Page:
The tragic Mamasapano operation (mounted during the term of Philippine President Benigno Simeon ‘BS’ Aquino III) in which 44 Special Action Force officers were massacred by elements of the Moro Islamic Liberation Front was not a military operation. It was a police operation gone wrong. This fact, however, did not stop Opposition “activists” from making a statistical comparison between it and the recent war to liberate Marawi City of Islamic terrorists and drawing stupid conclusions from the exercise.
A meme is being circulated by the Facebook “activist” group Silent No More PH (SNM) to spark “debate” around a cherry-picked set of statistics comparing Mamasapano and Marawi.
The geniuses behind SNM are likely to be basketball fans seeing that this is an exercise sufficiently dumbed down for that level of discourse. But there are four facts about the two operations that were conveniently left out of the cherry basket:
(1) The police and the Armed Forces of the Philippines (AFP) worked in close coordination in Marawi City.
(2) The AFP were left out of the loop in the planning and execution of the Mamasapano operation.
(3) Key government officials in Malacanang were all generally on-board and committed to seeing the Marawi War through to completion.
(4) In the case of Mamasapano, divisions at the top of the command chain (both on the military and in Malacanang) directly contributed to unnecessary casualties to the deployed police teams. Most notable of all was the communications blackout between then President BS Aquino himself and then Department of Interior Secretary Mar Roxas to whom the Philippine Police reported.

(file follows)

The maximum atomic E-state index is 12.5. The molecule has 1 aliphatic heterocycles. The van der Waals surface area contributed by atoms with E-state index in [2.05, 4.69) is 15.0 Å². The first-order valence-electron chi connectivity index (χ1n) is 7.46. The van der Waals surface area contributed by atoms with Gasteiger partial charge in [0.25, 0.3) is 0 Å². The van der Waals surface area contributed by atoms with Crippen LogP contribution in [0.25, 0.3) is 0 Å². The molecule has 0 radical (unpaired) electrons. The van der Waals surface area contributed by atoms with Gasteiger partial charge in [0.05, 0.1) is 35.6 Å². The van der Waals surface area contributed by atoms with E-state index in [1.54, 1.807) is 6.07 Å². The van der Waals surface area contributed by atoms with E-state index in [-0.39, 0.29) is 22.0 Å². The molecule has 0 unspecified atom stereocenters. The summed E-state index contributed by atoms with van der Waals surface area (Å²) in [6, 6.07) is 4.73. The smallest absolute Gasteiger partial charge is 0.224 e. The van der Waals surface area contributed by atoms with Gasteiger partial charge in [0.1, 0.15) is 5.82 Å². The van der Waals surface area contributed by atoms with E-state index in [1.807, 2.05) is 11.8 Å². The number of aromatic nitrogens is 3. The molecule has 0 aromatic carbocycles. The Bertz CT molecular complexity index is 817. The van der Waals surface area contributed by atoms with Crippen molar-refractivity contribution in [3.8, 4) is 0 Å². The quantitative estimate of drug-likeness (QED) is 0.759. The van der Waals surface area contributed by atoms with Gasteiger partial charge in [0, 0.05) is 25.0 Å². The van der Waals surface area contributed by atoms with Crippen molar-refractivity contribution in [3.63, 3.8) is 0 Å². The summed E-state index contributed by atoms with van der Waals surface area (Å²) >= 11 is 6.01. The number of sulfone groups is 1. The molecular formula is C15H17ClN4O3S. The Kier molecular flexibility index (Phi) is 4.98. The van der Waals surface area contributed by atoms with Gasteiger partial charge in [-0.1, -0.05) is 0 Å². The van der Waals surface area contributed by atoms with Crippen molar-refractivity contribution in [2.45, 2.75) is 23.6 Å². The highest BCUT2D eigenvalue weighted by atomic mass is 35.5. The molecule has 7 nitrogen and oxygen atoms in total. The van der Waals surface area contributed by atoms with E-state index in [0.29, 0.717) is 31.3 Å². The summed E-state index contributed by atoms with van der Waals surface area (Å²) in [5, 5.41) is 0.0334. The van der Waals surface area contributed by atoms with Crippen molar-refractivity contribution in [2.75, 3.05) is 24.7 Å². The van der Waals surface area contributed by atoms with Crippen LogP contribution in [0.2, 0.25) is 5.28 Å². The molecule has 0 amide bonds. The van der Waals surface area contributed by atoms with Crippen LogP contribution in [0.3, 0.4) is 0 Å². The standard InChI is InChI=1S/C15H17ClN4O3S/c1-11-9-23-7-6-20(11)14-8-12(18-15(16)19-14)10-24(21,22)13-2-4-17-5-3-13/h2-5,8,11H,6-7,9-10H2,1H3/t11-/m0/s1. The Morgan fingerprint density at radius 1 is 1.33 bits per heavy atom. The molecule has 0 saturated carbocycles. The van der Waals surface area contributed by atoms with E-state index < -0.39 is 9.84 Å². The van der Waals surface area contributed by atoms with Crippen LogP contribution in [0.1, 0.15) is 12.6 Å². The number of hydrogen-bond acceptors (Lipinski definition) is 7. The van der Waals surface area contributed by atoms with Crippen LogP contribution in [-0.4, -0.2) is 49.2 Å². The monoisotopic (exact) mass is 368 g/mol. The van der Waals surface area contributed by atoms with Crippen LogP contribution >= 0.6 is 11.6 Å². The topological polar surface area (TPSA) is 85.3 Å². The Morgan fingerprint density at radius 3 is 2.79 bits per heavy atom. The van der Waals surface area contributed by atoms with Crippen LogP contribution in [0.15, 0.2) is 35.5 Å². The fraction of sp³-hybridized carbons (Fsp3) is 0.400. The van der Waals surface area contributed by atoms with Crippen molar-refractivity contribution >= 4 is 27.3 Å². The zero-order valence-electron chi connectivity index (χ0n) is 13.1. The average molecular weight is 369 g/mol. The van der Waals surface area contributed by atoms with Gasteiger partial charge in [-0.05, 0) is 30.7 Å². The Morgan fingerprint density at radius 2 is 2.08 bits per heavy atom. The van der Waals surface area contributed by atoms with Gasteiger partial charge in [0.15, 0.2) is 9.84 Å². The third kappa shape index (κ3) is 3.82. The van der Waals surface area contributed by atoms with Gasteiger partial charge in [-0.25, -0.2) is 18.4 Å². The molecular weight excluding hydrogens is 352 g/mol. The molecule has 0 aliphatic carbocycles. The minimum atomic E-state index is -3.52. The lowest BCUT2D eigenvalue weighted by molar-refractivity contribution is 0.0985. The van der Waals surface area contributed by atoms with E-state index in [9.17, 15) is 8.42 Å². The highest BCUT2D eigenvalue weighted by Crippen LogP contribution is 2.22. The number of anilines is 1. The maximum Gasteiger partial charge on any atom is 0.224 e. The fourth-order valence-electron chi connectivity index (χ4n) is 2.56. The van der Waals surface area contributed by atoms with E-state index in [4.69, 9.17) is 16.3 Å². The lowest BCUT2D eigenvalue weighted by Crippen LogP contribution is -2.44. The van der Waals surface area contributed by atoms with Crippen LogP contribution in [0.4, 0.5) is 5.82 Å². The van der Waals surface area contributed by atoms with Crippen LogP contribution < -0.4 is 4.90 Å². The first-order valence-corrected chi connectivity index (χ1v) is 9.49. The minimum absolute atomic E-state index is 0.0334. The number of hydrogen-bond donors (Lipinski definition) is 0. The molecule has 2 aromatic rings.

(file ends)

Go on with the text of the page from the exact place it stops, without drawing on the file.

Just on these four facts alone, any idiotic call to a “debate” on comparisons between Mamasapano and Marawi is effectively revealed as fallacious before any further fact is brought to bear.
Even if we discount the above flawed-by-design chain of command of the Mamasapano encounter, the nature of operations on the ground don’t make for an apples-to-apples comparison between the two. Marawi City was a complex attack operation against an enemy that was deeply dug into defensive positions. It was reported later that they made use of ratholes and trenches that made the AFP’s push into the city all the more dangerous.
It is also actually quite ironic that SNM would suggest that the longer time it took to complete the Marawi War made its execution inferior in nature to the Mamasapano operation which, according to its meme took only one day to complete (in contrast to the five months of fighting in Marawi). Perhaps Marawi could have been taken a lot faster (and involved less military casualties) if, rather than send ground troops to liberate the city in door-to-door street fighting, the AFP had, instead, made more use of artillery and aerial bombardment (like the US did in the “liberation” of Manila in World War II). But, of course, that too would’ve raised eyebrows of disapproval amongst these high-horsed guardians of ethical behaviour. One really can’t win in a “debate” with idiots.
In the case of the Zamboanga siege, the forces of the enemy, the Moro National Liberation Front (MNLF) led by Nur Misuari, weren’t as deeply-entrenched within the city as the Maute-led Islamic State forces were in Marawi. And, again, there really is no comparing the two-bit banditry of the MNLF with the bigger potential threat to national — and regional — security of the enemy in Marawi City.
Ultimately, all SNM really achieves by engaging in these quaint social media stunts is disrespect the valour of Filipino soldiers who fought and died in these conflicts. To the people behind SNM, they are all just artefacts to be sacrificed to the gods of their partisan agenda.
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